One Year After
© 2015 William Forstchen
It’s been two years since an EMP blast reduced most of the United States to medieval conditions. After cars and the electrical grid failed, everything went to hell — complete with hordes of the damned, mobs of men and women given over to madness attacking anything in their path. In the aftermath, starvation and disease again reared their heads, killing millions. Colonel John Matherson was a history professor on the Day of the attack, but in the wake of the chaos became the commander of his community’s defensive forces. He could do nothing against the death of his daughter and other loved ones by disease, but he could fight gangs, and so stand for the rule of law as to prevent his own friends from becoming monsters themselves. In One Year After, we find Matherson and the town council of Black Mountain attempting to rebuild, nearly on the verge of establishing a electric generator. But beyond the mountains there is a continent of forces fighting for chaos and order, and the fair city of Black Mountain has caught their eye. As Matherson attempts to negotiate a peace between his city and a smaller community nearby, the area becomes of interest to a Federal government attempting to reconstitute itself. Torn between hope that this is a genuine start to national recovery and his fears that the ‘federal administrator’ isn’t on the level, Matherson and Black Mountain stand cautious, and are ultimately caught up in another life-and-death struggle.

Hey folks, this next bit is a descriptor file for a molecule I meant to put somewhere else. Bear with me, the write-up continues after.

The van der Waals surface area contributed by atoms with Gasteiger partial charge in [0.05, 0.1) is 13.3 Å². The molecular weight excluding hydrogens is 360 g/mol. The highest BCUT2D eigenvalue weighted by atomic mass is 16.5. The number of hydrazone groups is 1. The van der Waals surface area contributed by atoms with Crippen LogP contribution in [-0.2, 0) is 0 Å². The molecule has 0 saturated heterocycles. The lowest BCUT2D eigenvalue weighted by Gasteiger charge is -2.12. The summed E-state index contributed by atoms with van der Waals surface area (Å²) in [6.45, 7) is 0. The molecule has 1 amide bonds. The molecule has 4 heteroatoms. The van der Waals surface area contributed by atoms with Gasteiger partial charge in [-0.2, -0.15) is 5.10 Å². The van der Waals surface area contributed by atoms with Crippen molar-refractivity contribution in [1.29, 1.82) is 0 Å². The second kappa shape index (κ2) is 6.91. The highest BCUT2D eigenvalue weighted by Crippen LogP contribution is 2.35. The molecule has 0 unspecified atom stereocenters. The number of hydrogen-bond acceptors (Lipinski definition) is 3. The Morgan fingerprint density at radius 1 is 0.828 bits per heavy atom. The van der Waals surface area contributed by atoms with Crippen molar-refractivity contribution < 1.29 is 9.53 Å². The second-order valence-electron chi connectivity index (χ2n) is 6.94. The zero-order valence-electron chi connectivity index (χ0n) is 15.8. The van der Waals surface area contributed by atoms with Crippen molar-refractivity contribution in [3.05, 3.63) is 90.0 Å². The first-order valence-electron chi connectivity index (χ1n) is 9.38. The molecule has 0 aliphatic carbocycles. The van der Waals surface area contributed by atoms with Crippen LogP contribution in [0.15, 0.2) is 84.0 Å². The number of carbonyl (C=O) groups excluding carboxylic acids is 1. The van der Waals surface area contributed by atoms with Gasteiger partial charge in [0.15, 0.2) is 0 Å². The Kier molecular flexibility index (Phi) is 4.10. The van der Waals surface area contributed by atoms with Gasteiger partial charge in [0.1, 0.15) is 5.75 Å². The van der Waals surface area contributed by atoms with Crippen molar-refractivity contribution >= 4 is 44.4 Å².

One Second After read like a science-fiction horror story, chronicling a catastrophic breakdown of society; One Year After’s story is far less harrowing, being mostly politics and combat as Matherson works with his neighbors and the government in nearby Bluemont that claims to be the legitimate government. Black Mountain has weathered the worst of the breakdown, but its neighbors spell trouble. Not only is there constant feuding between mountain clans that frequently bleeds over into his city, but those warring tribes have caught the attention of the Bluemont government. The United States’ overseas meddling has for once paid off; the troops and equipment stationed outside of the EMP bursts are alive, kicking, and back in the states to restore order. At the novel’s opening, a draft has been imposed on the populations in contact with Bluemont, as it is attempting to create an Army of National Recovery to put an end to the multitude of highwaymen and cults now peppering the landscape. Faint broadcasts from the BBC hint that interesting goings-on are happening around the globe, dropping secret messages to ‘friends in Montreal’ or Prauge, and detailing the ongoing failure of Bluemont to put down a monster ruling in Chicago while the Chinese occupy California.. As the plot of the book unfolds, Matherson increasingly suspects that this new Federal authority isn’t one worth of trust, and eventually has to make a decision: conscience or convenience. Temptation is an ongoing theme here in his social balancing act; how easy would it be to say to hell with his raiding mountain neighbors, instead of swallowing pride to make a peace with them; how simple his life would be if he would simply throw his lot in with Bluemont. Time and again Matherson hovers between what he believes is right, and what seems right, with Forstchen using cigarettes as a visual clue. Accept an offered smoke and enjoy immediate satisfaction…but at the price of reviving a long-beaten addiction.
Although One Year After doesn’t have the immediate punch that One Second After did, the firefights amid abandoned and repurposed sights of urban decade are well done, especially as they happen alongside Matherson’s frequent soul-searching bouts of tough decision making. I appreciated the nuance here; unlike Patriots, antagonists are redeemable — even the Feds.